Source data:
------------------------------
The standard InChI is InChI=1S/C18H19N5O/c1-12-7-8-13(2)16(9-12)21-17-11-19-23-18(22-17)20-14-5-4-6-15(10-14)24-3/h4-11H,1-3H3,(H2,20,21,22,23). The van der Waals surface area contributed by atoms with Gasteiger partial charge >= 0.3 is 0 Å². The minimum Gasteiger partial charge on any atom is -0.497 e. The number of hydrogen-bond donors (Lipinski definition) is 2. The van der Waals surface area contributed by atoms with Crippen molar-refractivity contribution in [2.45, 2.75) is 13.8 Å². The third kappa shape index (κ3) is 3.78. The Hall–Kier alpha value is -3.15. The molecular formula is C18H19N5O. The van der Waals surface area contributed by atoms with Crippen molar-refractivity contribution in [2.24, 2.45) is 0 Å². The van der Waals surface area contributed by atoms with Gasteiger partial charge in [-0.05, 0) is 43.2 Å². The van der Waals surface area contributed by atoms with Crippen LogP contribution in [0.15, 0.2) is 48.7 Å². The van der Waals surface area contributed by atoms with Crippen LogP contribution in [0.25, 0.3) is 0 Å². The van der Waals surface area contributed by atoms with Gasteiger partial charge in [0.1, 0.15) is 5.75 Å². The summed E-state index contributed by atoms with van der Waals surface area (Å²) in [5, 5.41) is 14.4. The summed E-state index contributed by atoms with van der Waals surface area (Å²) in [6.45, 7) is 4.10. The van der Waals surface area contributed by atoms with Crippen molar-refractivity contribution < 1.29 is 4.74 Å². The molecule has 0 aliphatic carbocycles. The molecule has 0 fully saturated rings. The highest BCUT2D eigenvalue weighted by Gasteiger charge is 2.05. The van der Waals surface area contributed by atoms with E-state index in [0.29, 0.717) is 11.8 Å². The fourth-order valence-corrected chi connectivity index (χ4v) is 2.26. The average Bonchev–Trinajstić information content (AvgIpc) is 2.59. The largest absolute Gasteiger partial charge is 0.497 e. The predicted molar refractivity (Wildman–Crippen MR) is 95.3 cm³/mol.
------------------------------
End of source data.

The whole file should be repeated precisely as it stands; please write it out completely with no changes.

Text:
The standard InChI is InChI=1S/C18H19N5O/c1-12-7-8-13(2)16(9-12)21-17-11-19-23-18(22-17)20-14-5-4-6-15(10-14)24-3/h4-11H,1-3H3,(H2,20,21,22,23). The van der Waals surface area contributed by atoms with Gasteiger partial charge >= 0.3 is 0 Å². The minimum Gasteiger partial charge on any atom is -0.497 e. The number of hydrogen-bond donors (Lipinski definition) is 2. The van der Waals surface area contributed by atoms with Crippen molar-refractivity contribution in [2.45, 2.75) is 13.8 Å². The third kappa shape index (κ3) is 3.78. The Hall–Kier alpha value is -3.15. The molecular formula is C18H19N5O. The van der Waals surface area contributed by atoms with Crippen molar-refractivity contribution in [2.24, 2.45) is 0 Å². The van der Waals surface area contributed by atoms with Gasteiger partial charge in [-0.05, 0) is 43.2 Å². The van der Waals surface area contributed by atoms with Crippen LogP contribution in [0.15, 0.2) is 48.7 Å². The van der Waals surface area contributed by atoms with Crippen LogP contribution in [0.25, 0.3) is 0 Å². The van der Waals surface area contributed by atoms with Gasteiger partial charge in [0.1, 0.15) is 5.75 Å². The summed E-state index contributed by atoms with van der Waals surface area (Å²) in [5, 5.41) is 14.4. The summed E-state index contributed by atoms with van der Waals surface area (Å²) in [6.45, 7) is 4.10. The van der Waals surface area contributed by atoms with Crippen molar-refractivity contribution < 1.29 is 4.74 Å². The molecule has 0 aliphatic carbocycles. The molecule has 0 fully saturated rings. The highest BCUT2D eigenvalue weighted by Gasteiger charge is 2.05. The van der Waals surface area contributed by atoms with E-state index in [0.29, 0.717) is 11.8 Å². The fourth-order valence-corrected chi connectivity index (χ4v) is 2.26. The average Bonchev–Trinajstić information content (AvgIpc) is 2.59. The largest absolute Gasteiger partial charge is 0.497 e. The predicted molar refractivity (Wildman–Crippen MR) is 95.3 cm³/mol.